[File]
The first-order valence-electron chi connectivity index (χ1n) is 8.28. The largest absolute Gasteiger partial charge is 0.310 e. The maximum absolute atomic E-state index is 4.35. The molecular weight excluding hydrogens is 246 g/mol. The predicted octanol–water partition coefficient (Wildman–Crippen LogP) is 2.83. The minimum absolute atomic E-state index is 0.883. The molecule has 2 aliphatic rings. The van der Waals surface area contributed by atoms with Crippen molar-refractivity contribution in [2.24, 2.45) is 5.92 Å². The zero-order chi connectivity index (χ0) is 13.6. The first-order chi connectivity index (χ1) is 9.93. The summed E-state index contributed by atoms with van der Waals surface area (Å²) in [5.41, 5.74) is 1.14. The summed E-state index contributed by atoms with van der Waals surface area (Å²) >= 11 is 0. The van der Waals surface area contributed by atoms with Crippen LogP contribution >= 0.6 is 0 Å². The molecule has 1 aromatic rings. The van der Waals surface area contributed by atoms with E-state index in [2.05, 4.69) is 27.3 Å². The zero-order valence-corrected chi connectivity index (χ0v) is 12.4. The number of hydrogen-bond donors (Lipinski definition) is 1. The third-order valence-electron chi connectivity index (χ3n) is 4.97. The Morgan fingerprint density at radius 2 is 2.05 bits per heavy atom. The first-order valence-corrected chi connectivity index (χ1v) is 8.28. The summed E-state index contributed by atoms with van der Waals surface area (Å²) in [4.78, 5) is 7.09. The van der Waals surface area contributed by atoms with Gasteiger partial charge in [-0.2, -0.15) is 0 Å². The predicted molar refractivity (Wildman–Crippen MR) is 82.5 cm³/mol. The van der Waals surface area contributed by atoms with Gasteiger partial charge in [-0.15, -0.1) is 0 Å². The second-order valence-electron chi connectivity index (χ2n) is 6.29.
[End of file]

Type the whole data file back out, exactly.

The first-order valence-electron chi connectivity index (χ1n) is 8.28. The largest absolute Gasteiger partial charge is 0.310 e. The maximum absolute atomic E-state index is 4.35. The molecular weight excluding hydrogens is 246 g/mol. The predicted octanol–water partition coefficient (Wildman–Crippen LogP) is 2.83. The minimum absolute atomic E-state index is 0.883. The molecule has 2 aliphatic rings. The van der Waals surface area contributed by atoms with Crippen molar-refractivity contribution in [2.24, 2.45) is 5.92 Å². The zero-order chi connectivity index (χ0) is 13.6. The first-order chi connectivity index (χ1) is 9.93. The summed E-state index contributed by atoms with van der Waals surface area (Å²) in [5.41, 5.74) is 1.14. The summed E-state index contributed by atoms with van der Waals surface area (Å²) >= 11 is 0. The van der Waals surface area contributed by atoms with Crippen LogP contribution >= 0.6 is 0 Å². The molecule has 1 aromatic rings. The van der Waals surface area contributed by atoms with E-state index in [2.05, 4.69) is 27.3 Å². The zero-order valence-corrected chi connectivity index (χ0v) is 12.4. The number of hydrogen-bond donors (Lipinski definition) is 1. The third-order valence-electron chi connectivity index (χ3n) is 4.97. The Morgan fingerprint density at radius 2 is 2.05 bits per heavy atom. The first-order valence-corrected chi connectivity index (χ1v) is 8.28. The summed E-state index contributed by atoms with van der Waals surface area (Å²) in [4.78, 5) is 7.09. The van der Waals surface area contributed by atoms with Gasteiger partial charge in [-0.2, -0.15) is 0 Å². The predicted molar refractivity (Wildman–Crippen MR) is 82.5 cm³/mol. The van der Waals surface area contributed by atoms with Gasteiger partial charge in [-0.15, -0.1) is 0 Å². The second-order valence-electron chi connectivity index (χ2n) is 6.29.